Helen Thomas Told Me to Go Home
by David Nesenoff
It was early May 2010, and I sat at my desk in my office at home staring at my computer screen. I had been a Conservative rabbi for 20 years, and The Land of Israel was on my mind.
My wife, Nancy, and I had recently returned from there, and again I cried on the plane. Whenever I leave Israel I cry.
I decided that I wanted to do something for Israel: I would make small video snippets of Jews talking about Israel. I would ask, “Any comments on Israel?” and they would say how much they like the spirituality, or the falafel, or the archeology, or the beaches. I would put the short pro-Israel comments on my website, and presto, everyone would watch.
Meanwhile, my teenage son, Adam Natan, was up in his room, also busy. (We named him Adam Natan because he was the first male on my wife’s side in 90 years.) He has a website of his own for teenagers to learn about and discuss Jewish topics.
That May, Adam called up the White House and requested to attend the President’s Chanukah celebration the following December. (He somehow knows how to contact the right people.) They asked him if he was confused. “Are you sure you mean the Chanukah celebration, and not the upcoming Jewish heritage celebration?”
“Oh, the upcoming Jewish heritage celebration,” he answered. (It is a proud parental moment when our children learn the power of a white lie.) The White House media office was kind enough to provide press credentials for Adam, his friend Daniel Landau and me.
I took time out from my busy schedule of contemplating my life, and drove down with the two teenagers to celebrate Jewish Heritage Month with the president. Maybe this would be a good place to find a group of Jews to ask my “Any comments on Israel?” question and put a spotlight on my precious homeland.
On May 27, 2010, we attended President Obama’s first press conference in 10 months, in the East Room of the White House. The topic was the oil leak in the Gulf. The big room was packed with seasoned reporters from all over the world, and only a handful were given the honor to ask a question. Helen Thomas, dean of the White House Press Corps, was one of them.
After the president’s briefing, we had an hour before the Jewish heritage celebration. We thought we would leave the grounds of the White House for a little walk. As we headed for the gate, I noticed Helen Thomas walking toward us. Our paths were about to cross. I gave my son and his friend a quick rundown: She’s one of the most famous reporters in the world, and had been covering the White House since the times of Eisenhower and Kennedy. She was the only member of the press to have a designated seat of her own - front row, center, in the White House briefing room.
She was a journalist for 60 years, and I was a journalist for 60 seconds; I figured it was time we met. So we stopped her and exchanged pleasantries. Although my cameras were in the White House, I had my small Flip video camera on me, and I started filming. She looked directly into the lens and gave some rather gracious advice about journalism: “You’ll always keep people informed and you’ll always keep learning.”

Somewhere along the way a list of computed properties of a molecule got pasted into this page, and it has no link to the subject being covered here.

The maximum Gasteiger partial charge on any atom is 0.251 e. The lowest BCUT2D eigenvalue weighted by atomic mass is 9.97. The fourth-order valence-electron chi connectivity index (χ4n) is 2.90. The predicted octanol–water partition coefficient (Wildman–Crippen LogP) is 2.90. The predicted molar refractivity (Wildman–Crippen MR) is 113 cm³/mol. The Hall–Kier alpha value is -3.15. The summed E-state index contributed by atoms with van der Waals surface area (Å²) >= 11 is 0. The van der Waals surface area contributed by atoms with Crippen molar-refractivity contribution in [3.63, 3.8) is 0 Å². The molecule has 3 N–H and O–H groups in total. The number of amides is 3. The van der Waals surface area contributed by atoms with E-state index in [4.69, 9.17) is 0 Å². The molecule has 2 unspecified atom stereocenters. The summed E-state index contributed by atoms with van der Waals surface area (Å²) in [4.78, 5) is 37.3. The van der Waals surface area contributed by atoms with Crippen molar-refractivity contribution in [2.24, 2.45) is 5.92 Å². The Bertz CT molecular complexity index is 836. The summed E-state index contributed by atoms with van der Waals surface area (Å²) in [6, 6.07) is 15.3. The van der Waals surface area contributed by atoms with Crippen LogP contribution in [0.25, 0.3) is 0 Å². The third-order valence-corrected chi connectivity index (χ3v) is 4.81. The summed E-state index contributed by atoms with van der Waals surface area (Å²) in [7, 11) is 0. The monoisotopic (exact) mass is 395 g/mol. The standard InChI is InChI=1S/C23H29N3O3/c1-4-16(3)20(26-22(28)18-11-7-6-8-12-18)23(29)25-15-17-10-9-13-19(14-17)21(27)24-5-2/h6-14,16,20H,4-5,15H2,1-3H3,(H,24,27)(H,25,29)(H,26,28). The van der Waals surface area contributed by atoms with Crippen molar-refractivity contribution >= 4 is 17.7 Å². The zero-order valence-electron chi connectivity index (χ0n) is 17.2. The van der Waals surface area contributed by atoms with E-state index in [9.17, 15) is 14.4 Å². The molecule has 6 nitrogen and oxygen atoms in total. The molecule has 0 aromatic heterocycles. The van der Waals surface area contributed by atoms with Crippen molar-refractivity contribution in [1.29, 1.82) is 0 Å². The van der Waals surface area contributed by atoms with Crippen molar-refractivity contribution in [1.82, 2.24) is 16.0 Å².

I was waiting until later in the day to shoot my Israel question at the guests of the Jewish celebration, but something made me fire one round a little early. “Any comments on Israel?”
Hashgachah Pratit, divine providence. The ultimate Creator of this story, and all stories, placed in my camera the video snippet that would aid Israel and change my life. “Tell them to get the hell out of Palestine,” she said.
I decided to be a journalist, and I asked her, “Where should they go?”
“Where’s home?” I asked.
“Poland and Germany.”
Back home to Poland and Germany. I wish I could go back to the shtetlach and shtieblach of Poland. My grandparents’ town of Drobnin, where on a Friday evening the smell of challah no doubt permeated the town, and candles twinkled in the window of every home. I wish I could go back. But not one shtetl, not one candle, not one Jew is there. The anti-Semites erased them.
We went back to New York with the video. I called a writer from The Jewish Week and told him what happened, and he said two words: “No story.”
I needed my son to post the video on my own website, and unfortunately he was tied up with final exams and driver’s ed. An entire week went by, and the video remained in my camera.
Hashgachah Pratit, divine providence. Something happened that week in the Middle East that brought Israel into the spotlight. On May 31, 2010, Israeli soldiers boarded a flotilla of boats that were bent on defying the security blockade of the Gaza Strip. The “peace activists” on one of the boats beat the Israelis with metal rods and attacked them with knives. Several of the activists were shot during the confrontation.
The whole world was against Israel.
Helen Thomas stood in the White House, inches in front of the president, before the entire international press corps, and said, “It was a deliberate massacre by Israel against peace activists on the high seas.”
That night my son had some time. We posted the video at around 2 a.m. Friday morning. We forwarded it to some people, including Jewish blogger Jeff Dunetz, publisher of the blog “Yid With Lid.”
After Shabbat I turned on the computer to see if anyone had looked at the video. There were over 700,000 views. By Sunday it went viral, into the millions.
At a time when the events of the flotilla fueled the foggy views of anti-Israel and anti-Semitic people, my video cleared the air.
Helen Thomas was forced to resign in shame, and her co-author and agents dropped her. She was banished from the White House; her name was removed from the front-row seat and from various awards throughout the country.